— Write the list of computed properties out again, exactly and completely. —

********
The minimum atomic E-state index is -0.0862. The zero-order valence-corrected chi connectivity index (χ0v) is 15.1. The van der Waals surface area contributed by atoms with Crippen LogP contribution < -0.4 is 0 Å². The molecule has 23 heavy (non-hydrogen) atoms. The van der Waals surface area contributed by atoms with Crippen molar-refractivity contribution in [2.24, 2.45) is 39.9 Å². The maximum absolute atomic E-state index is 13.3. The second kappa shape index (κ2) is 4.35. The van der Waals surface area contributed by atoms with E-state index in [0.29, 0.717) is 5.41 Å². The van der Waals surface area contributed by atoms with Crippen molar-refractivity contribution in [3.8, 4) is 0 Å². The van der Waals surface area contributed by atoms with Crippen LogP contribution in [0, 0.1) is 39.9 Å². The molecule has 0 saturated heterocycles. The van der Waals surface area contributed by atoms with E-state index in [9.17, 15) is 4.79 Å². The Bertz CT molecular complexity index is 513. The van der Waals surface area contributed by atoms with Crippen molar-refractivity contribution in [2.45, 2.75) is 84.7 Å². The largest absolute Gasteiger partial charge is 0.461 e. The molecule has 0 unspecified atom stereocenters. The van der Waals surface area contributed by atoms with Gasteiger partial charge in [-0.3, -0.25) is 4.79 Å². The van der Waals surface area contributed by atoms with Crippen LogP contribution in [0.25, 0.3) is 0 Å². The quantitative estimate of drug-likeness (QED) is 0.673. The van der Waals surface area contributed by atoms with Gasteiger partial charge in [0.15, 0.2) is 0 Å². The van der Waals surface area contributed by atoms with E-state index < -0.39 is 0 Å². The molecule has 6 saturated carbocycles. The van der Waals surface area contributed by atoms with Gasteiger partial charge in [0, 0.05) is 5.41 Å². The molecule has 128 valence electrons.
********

The minimum atomic E-state index is -0.0862. The zero-order valence-corrected chi connectivity index (χ0v) is 15.1. The van der Waals surface area contributed by atoms with Crippen LogP contribution < -0.4 is 0 Å². The molecule has 23 heavy (non-hydrogen) atoms. The van der Waals surface area contributed by atoms with Crippen molar-refractivity contribution in [2.24, 2.45) is 39.9 Å². The maximum absolute atomic E-state index is 13.3. The second kappa shape index (κ2) is 4.35. The van der Waals surface area contributed by atoms with E-state index in [0.29, 0.717) is 5.41 Å². The van der Waals surface area contributed by atoms with Crippen molar-refractivity contribution in [3.8, 4) is 0 Å². The van der Waals surface area contributed by atoms with Crippen LogP contribution in [0, 0.1) is 39.9 Å². The molecule has 0 saturated heterocycles. The van der Waals surface area contributed by atoms with E-state index in [9.17, 15) is 4.79 Å². The Bertz CT molecular complexity index is 513. The van der Waals surface area contributed by atoms with Crippen molar-refractivity contribution in [2.45, 2.75) is 84.7 Å². The largest absolute Gasteiger partial charge is 0.461 e. The molecule has 0 unspecified atom stereocenters. The van der Waals surface area contributed by atoms with Gasteiger partial charge in [-0.3, -0.25) is 4.79 Å². The van der Waals surface area contributed by atoms with Crippen LogP contribution in [0.25, 0.3) is 0 Å². The quantitative estimate of drug-likeness (QED) is 0.673. The van der Waals surface area contributed by atoms with Gasteiger partial charge in [0.15, 0.2) is 0 Å². The van der Waals surface area contributed by atoms with E-state index < -0.39 is 0 Å². The molecule has 6 saturated carbocycles. The van der Waals surface area contributed by atoms with Gasteiger partial charge in [0, 0.05) is 5.41 Å². The molecule has 128 valence electrons.